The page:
Have you ever wondered “why did that tweet have a hashtag(#) in it?” or “What’s the purpose of all the hashtags I see on twitter and why should I use them?” Well, there are several good reasons to start using hashtags on twitter, if you haven’t used them yet.
Today, I want to share some hashtag tips as well as some of my experience with hashtags.
Back in June, I watched a webinar called “The Science of Facebook Marketing” by @danzarrella presented by HubSpot and one of the first things that he said was “Check out the twitter chatter from the event: #FBSci”. This was the first webinar I had ever watched/experienced and I was very impressed with all of the information that was given especially when it was over and I realized that all of it was for FREE. Anyways, when they said to checkout the twitter chatter, I wasn’t quite sure what that meant. I mean, I had never understood hashtags so it didn’t mean anything to me. However, when I clicked on this link that they had on their site: #FBSci and suddenly realized that I could see what everyone was saying about the webinar all in real-time from all around the world, I was completely AMAZED. According to Dan’s tweet, “Over 12,000 people” registered for the webinar, so that’s at least 12,000 people that instantly had the exact same, unique hashtag to use on twitter and therefore could communicate with one another about this one topic that we were all currently experiencing. This was a new function of twitter that I had never seen or thought of before.
Hashtags are also good for SEO(Search Engine Optimization) because many people will use the hashtag when they search. For instance, I just did a search for “Richmond, VA” and there were a bunch of results, but I noticed alot of the results had #richmond in them so I simply click the link #richmond and suddenly I am looking at all of the people that used that hashtag in their tweet and anyone who simply had the word richmond without the hash tag, were removed from my search results. In general, if people have the choice of typing a full word, or clicking once on a link to get the same results, they are going to click the link. Especially, those who are looking at twitter on their mobile devices and not wanting to type on the smaller keyboards or onscreen keyboards. I used Richmond, VA as an example because most people want local customers but they aren’t quite sure how to hone in on them. Well, putting a hashtag of your city or location is always a good idea when you want people to find you.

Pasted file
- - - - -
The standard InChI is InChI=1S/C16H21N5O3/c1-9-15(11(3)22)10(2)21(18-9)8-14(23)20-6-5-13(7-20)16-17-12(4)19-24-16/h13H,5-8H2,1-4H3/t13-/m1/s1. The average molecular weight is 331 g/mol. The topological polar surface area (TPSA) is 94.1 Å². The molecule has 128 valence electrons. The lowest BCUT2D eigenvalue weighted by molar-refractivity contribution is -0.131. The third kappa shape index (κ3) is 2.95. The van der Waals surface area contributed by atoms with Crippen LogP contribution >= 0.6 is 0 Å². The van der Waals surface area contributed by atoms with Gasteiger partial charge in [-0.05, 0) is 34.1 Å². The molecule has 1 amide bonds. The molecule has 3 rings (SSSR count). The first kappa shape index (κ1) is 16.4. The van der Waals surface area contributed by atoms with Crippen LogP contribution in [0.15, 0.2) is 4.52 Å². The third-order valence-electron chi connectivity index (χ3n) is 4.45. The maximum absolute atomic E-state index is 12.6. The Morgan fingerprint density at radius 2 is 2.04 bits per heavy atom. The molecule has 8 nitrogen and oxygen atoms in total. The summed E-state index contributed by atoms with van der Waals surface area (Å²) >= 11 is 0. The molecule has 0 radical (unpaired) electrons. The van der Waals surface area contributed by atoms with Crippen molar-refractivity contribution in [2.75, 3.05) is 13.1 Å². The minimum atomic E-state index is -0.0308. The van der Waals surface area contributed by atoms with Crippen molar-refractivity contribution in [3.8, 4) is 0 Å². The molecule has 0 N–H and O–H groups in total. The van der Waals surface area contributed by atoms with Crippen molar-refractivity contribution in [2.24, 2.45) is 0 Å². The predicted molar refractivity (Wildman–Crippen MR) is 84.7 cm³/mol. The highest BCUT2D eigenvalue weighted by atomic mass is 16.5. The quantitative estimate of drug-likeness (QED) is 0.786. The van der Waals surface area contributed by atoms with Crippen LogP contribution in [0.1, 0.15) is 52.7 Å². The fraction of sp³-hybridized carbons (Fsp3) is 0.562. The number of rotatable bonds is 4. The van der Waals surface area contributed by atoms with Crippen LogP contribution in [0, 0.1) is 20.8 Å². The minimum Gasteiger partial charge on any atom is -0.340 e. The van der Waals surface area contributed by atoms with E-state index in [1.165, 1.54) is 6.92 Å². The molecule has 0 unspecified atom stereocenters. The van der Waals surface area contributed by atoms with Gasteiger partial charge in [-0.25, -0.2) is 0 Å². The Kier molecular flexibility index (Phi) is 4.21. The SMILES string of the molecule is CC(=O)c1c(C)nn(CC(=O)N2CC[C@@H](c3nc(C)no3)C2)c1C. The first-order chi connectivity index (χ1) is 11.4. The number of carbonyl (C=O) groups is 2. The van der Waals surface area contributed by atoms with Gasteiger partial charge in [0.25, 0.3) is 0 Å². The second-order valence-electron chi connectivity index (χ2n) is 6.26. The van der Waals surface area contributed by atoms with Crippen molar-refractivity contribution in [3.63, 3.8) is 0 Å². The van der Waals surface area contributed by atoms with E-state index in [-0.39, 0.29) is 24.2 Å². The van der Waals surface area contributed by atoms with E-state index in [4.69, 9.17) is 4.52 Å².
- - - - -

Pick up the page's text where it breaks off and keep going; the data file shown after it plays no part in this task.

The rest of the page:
According to mashable.com, “If you’re trying to track tweets from a hashtag in real-time, Monitter and Twitterfall are good choices. Once again, Hashtags.org provides graphs and hour-by-hour information on top hashtags.” So not only can you track your unique hashtags, but you can also see hour-by-hour trends of how your hashtag is being used.
Despite how useful hashtags are, remember to keep your tweets clean looking and less “sales-pitch” looking. In other words, you can’t make every word in your tweets a different hashtag. When you create a hashtag, you want it to be as short as possible but still get your point across as clear as possible. For instance, if I was having a “Jerad’s Design Super Sale,” I wouldn’t make my hashtag for the sale “#jeradsdesignsupersale”. I’d probably make it something like “#jdsupersale”.
There are tons of good articles on the web about hashtags, and here are a few that I would encourage you to read: